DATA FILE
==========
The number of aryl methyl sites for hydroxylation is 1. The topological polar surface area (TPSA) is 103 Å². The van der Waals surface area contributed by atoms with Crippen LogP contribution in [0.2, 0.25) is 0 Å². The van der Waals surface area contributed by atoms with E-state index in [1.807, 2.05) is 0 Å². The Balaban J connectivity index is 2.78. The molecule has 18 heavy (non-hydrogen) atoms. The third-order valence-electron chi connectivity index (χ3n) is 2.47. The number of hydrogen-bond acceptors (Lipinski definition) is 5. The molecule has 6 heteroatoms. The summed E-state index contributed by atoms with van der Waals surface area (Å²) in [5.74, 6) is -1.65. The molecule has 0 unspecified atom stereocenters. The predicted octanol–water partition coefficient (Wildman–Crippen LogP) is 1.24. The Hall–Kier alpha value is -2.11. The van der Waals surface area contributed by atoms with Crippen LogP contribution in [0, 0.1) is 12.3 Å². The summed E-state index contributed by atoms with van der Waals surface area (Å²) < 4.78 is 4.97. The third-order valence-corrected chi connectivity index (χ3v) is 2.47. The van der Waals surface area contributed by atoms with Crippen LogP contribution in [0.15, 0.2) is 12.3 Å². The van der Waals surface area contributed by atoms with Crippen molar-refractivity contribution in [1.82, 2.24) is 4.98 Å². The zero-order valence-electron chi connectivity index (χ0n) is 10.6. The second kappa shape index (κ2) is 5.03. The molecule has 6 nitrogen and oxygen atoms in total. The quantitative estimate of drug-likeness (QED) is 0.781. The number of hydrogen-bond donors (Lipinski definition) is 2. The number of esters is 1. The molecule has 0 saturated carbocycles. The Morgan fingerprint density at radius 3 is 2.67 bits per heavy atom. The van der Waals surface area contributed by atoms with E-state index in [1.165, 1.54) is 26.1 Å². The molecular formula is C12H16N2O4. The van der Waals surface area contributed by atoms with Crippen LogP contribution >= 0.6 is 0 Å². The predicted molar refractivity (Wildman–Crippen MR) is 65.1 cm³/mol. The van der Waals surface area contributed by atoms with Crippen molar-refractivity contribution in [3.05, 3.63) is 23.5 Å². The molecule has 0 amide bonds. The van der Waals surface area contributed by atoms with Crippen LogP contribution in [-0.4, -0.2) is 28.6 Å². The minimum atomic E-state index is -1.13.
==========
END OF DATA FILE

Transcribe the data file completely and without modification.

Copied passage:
The number of aryl methyl sites for hydroxylation is 1. The topological polar surface area (TPSA) is 103 Å². The van der Waals surface area contributed by atoms with Crippen LogP contribution in [0.2, 0.25) is 0 Å². The van der Waals surface area contributed by atoms with E-state index in [1.807, 2.05) is 0 Å². The Balaban J connectivity index is 2.78. The molecule has 18 heavy (non-hydrogen) atoms. The third-order valence-electron chi connectivity index (χ3n) is 2.47. The number of hydrogen-bond acceptors (Lipinski definition) is 5. The molecule has 6 heteroatoms. The summed E-state index contributed by atoms with van der Waals surface area (Å²) in [5.74, 6) is -1.65. The molecule has 0 unspecified atom stereocenters. The predicted octanol–water partition coefficient (Wildman–Crippen LogP) is 1.24. The Hall–Kier alpha value is -2.11. The van der Waals surface area contributed by atoms with Crippen LogP contribution in [0, 0.1) is 12.3 Å². The summed E-state index contributed by atoms with van der Waals surface area (Å²) < 4.78 is 4.97. The third-order valence-corrected chi connectivity index (χ3v) is 2.47. The van der Waals surface area contributed by atoms with Crippen LogP contribution in [0.15, 0.2) is 12.3 Å². The van der Waals surface area contributed by atoms with Crippen molar-refractivity contribution in [1.82, 2.24) is 4.98 Å². The zero-order valence-electron chi connectivity index (χ0n) is 10.6. The second kappa shape index (κ2) is 5.03. The molecule has 6 nitrogen and oxygen atoms in total. The quantitative estimate of drug-likeness (QED) is 0.781. The number of hydrogen-bond donors (Lipinski definition) is 2. The number of esters is 1. The molecule has 0 saturated carbocycles. The Morgan fingerprint density at radius 3 is 2.67 bits per heavy atom. The van der Waals surface area contributed by atoms with E-state index in [1.165, 1.54) is 26.1 Å². The molecular formula is C12H16N2O4. The van der Waals surface area contributed by atoms with Crippen LogP contribution >= 0.6 is 0 Å². The predicted molar refractivity (Wildman–Crippen MR) is 65.1 cm³/mol. The van der Waals surface area contributed by atoms with Crippen molar-refractivity contribution in [3.05, 3.63) is 23.5 Å². The molecule has 0 amide bonds. The van der Waals surface area contributed by atoms with Crippen LogP contribution in [-0.4, -0.2) is 28.6 Å². The minimum atomic E-state index is -1.13.